What is physiotherapy?

Animal physiotherapy involves the assessment, treatment and rehabilitation of musculoskeletal conditions, it does not involve cracking bones, or resetting the pelvis or the back.  Physiotherapy works using various treatments and rehabilitation techniques to aid and restore injured tissues back to their full strength and function.  

Physiotherapists work alongside veterinary surgeons to help reduce pain, improve mobility and prevent recurrence or injury in animals.

Horses can receive treatment for common conditions such as;

  • Tendon, ligament or specific muscle injuries

  • Pelvic pain - which could be due to an injury or be caused by a sacro-iliac disease

  • Back pain - which could be due to an ill-fitting saddle, kissing spines or caused by fore or hindlimb lameness

  • Neck pain - which could be due to an acute injury or fall, or caused by forelimb lameness

Physiotherapy can

  • Reduce the pain caused by swelling or muscle spasm

  • Facilitate tissue healing and recovery

  • Promote muscle strength and function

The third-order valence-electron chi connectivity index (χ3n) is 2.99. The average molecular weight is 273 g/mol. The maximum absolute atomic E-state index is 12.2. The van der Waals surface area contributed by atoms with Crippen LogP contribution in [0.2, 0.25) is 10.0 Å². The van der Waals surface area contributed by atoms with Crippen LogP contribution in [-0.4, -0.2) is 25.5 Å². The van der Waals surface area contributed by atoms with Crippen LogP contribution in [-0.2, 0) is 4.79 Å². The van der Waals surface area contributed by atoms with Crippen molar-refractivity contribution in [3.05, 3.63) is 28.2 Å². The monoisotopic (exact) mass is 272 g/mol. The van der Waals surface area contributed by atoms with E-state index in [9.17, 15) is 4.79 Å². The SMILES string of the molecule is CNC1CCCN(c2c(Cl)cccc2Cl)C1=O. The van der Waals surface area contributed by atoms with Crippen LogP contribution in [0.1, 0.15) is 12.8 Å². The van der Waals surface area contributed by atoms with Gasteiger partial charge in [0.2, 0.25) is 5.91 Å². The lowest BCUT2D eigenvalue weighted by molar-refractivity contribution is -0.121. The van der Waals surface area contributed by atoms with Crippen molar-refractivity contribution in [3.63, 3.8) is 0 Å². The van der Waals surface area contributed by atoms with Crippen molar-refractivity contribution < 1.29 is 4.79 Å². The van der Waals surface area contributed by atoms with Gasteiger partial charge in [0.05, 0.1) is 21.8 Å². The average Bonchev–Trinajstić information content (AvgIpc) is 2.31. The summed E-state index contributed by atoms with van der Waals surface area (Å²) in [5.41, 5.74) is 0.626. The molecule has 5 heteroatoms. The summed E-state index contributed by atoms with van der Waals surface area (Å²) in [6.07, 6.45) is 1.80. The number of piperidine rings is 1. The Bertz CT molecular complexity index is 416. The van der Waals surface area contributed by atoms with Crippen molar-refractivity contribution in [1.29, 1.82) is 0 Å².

• Restore joint range of motion and normal tissue

At your appointment, I will undertake a full case assessment and this will include the following;

  • History – information from owner, trainer/farrier/or vet.

  • Observation – viewing conformation/posture/muscle development and symmetry.

  • Gait analysis – observing your horse move in a straight line in walk and trot, circling, backing up and might require your horse to be ridden.

  • Palpation – feeling for muscle pain, spasm, tenderness and assessing joint ranges of motion.



Following your assessment a treatment plan is devised depending on your horse’s problems.  Treatments include some or all of the following:

  • Manual therapy techniques - massage/stretching.

  • Strengthening and stretching exercises

  • Electrotherapy treatment i.e. red light therapy, TENS, muscle stimulation.

  • Rehabilitation and exercise advice.

  • Husbandry advice


The Animal Welfare Act 2006 (Animal Health and Welfare Act Scotland) places a legal responsibility on everyone working with, or caring for animals, for the duty of care of animals in order to meet their welfare needs.  


In accordance with the Veterinary Surgeons Act of 1966, Browns Veterinary Physiotherapy will only treat on receipt of a written veterinary approval form completed by your veterinary surgeon.   This does not usually require your vet to conduct a special visit, unless they have not seen your animal previously.

© 2019 Browns Vet Physio

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